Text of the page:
Divorcing a Narcissist: NPD is a Life without Love and Compassion
My Disclaimer: Religion = touchy subject. It’s a subject that I try to steer clear of when writing my blog. I have my personal beliefs but I have the utmost respect for the beliefs (or non-beliefs) of others. I don’t think that my way is the only way– I believe that every religion is bonded by one underlying foundation or goal: love. My goal is to not offend people who have different opinions when it comes to religion as I am nowhere near perfect nor do I want to be perfect (boring!). I am a work in progress in many areas of my life.
With that said, I was in church this morning and our pastor was discussing community and love. He explained that maturity has nothing to do with age. Maturity has to do with learning to accept responsibility for your actions. He then went onto say that he has encountered some teenagers who were more mature than grown adults. What a coincidence- me too! 🙂
With that last comment, my mind immediately went to Narcissistic Personality Disorder. I have heard so many people (including mental health professionals) equate Narcissists to mentally ill 6-year old children. They are stuck and unable to mature. For a moment, I felt very sorry for my X and all Narcissists. I didn’t feel sorry for them in the normal sense of the word but in general, it is a pity that they aren’t able to experience the things that I value most in life. I can’t imagine living life without really knowing how to love or be loved. I can’t imagine lacking compassion for a person struggling because my first reaction is to reach out a helping hand. I feel fulfilled when I have helped someone.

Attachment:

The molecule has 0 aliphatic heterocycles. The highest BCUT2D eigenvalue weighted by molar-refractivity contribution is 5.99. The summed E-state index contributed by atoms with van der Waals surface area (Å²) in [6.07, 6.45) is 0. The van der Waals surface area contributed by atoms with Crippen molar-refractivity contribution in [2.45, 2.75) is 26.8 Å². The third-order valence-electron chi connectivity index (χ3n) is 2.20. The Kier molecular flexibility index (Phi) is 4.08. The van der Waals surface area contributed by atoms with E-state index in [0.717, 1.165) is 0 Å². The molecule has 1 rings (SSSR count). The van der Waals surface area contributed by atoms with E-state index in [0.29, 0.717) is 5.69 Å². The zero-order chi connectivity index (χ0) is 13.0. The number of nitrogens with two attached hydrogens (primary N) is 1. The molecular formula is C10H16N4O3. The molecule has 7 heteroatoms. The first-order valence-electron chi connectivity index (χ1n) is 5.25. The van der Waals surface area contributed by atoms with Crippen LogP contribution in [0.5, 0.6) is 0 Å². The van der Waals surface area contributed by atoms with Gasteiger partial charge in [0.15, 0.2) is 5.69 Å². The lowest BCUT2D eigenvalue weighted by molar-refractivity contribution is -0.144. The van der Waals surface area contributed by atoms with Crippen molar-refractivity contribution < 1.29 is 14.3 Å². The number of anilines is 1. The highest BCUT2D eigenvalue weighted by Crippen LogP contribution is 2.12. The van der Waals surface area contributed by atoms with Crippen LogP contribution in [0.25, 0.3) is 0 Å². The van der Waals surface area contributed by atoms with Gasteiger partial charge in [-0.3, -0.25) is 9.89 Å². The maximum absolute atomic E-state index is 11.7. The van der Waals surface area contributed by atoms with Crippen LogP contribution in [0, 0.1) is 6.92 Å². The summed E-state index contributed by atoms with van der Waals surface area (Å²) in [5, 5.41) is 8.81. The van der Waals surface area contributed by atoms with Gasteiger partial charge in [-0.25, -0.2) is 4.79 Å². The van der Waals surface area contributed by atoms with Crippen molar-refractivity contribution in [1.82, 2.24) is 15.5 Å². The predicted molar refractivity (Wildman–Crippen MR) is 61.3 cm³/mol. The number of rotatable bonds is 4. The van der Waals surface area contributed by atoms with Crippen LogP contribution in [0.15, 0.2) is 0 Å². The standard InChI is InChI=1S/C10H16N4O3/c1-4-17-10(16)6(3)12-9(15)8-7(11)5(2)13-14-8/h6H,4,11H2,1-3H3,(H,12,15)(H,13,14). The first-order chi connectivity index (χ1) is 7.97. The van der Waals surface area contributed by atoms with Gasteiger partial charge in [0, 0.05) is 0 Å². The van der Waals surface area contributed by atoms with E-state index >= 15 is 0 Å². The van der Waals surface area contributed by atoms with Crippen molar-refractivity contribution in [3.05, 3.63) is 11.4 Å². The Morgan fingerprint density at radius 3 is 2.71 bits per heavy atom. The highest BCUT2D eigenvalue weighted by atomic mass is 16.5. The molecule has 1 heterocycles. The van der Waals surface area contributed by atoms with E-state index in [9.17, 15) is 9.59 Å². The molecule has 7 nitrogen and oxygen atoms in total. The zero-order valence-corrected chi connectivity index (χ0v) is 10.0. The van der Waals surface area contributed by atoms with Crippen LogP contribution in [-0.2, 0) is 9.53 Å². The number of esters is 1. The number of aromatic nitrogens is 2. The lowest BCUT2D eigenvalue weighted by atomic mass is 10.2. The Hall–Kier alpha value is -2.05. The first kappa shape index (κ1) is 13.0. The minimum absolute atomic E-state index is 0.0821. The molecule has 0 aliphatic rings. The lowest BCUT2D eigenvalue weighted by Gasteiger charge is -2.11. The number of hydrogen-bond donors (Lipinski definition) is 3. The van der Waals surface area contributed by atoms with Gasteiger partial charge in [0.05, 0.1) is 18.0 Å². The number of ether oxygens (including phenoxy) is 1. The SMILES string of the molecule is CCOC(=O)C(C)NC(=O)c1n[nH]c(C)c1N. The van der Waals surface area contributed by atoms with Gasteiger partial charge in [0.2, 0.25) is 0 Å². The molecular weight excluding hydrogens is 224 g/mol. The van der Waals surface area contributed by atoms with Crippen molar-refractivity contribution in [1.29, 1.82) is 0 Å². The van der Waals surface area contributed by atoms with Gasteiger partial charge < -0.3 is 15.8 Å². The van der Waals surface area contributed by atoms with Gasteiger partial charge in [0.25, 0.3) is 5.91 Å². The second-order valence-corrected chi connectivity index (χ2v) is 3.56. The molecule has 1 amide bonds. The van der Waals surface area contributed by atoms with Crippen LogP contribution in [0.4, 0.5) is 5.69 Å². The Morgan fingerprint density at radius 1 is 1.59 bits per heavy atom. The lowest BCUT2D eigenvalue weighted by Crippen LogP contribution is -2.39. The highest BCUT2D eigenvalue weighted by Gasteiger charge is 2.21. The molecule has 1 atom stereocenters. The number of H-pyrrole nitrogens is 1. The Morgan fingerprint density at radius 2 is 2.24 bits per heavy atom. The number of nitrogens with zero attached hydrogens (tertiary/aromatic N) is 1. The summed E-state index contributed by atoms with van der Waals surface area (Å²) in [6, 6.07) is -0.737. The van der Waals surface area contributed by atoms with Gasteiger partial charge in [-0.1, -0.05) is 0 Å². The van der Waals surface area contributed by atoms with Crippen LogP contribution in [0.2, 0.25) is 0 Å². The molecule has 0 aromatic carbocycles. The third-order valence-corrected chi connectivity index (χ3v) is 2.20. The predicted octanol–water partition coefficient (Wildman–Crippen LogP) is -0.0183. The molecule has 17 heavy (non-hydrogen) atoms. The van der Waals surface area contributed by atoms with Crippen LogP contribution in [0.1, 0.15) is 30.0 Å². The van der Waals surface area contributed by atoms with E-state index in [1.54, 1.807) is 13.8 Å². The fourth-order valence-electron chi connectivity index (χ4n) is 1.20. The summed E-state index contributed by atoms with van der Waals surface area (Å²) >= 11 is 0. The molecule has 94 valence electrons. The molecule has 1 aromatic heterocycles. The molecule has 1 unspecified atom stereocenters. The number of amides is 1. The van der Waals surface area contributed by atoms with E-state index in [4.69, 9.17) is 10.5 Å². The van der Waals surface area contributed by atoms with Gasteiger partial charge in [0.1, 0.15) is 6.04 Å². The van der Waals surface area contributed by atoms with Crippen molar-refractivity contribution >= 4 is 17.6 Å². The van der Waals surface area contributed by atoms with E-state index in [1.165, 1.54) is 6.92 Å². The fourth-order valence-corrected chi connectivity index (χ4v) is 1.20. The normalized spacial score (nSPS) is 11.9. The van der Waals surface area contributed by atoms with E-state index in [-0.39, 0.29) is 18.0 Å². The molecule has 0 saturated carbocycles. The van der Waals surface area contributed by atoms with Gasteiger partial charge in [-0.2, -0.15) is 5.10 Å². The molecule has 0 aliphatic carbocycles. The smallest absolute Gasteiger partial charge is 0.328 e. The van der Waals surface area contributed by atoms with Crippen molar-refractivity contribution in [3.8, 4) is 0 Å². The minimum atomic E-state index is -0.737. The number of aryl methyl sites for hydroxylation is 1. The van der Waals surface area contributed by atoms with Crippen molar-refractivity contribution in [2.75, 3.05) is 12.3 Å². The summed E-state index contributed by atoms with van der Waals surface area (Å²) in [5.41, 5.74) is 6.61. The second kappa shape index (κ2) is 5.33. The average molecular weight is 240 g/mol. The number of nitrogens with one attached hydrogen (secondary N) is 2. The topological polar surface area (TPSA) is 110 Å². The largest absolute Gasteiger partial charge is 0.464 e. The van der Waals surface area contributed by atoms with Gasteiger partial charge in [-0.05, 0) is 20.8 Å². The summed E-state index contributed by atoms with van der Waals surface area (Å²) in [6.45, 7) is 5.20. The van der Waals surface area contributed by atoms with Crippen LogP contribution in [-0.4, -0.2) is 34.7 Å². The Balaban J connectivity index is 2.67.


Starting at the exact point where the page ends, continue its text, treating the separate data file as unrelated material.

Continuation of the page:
What is life without love, compassion and relationships with those in your neighborhood, community, family or workplace? I guess that in many ways, I gained a new perspective today when it comes to Narcissistic Personality Disorder. If I force myself to step back for a moment and contemplate the reality, I have held him in my mind as this evil monster (and I still do) but how is it different from a person with schizophrenia or another mental illness? In some ways, it is worse because there is no treatment. He will never accept that there is something wrong with him because he operates in his own delusional, sad, empty world. I’ve been in “battle mode” for so long that I’ve never really thought about it from this angle. It’s quite sad.
Does this new revelation change anything for me? No. I will still continue to fight with every ounce of my being in an effort to protect my daughters. I think back to a card given to me by my church last year that said, “May you always have the courage to set boundaries and do whatever it takes to protect your daughters.” I will always set boundaries and I will always fight to protect my daughters.
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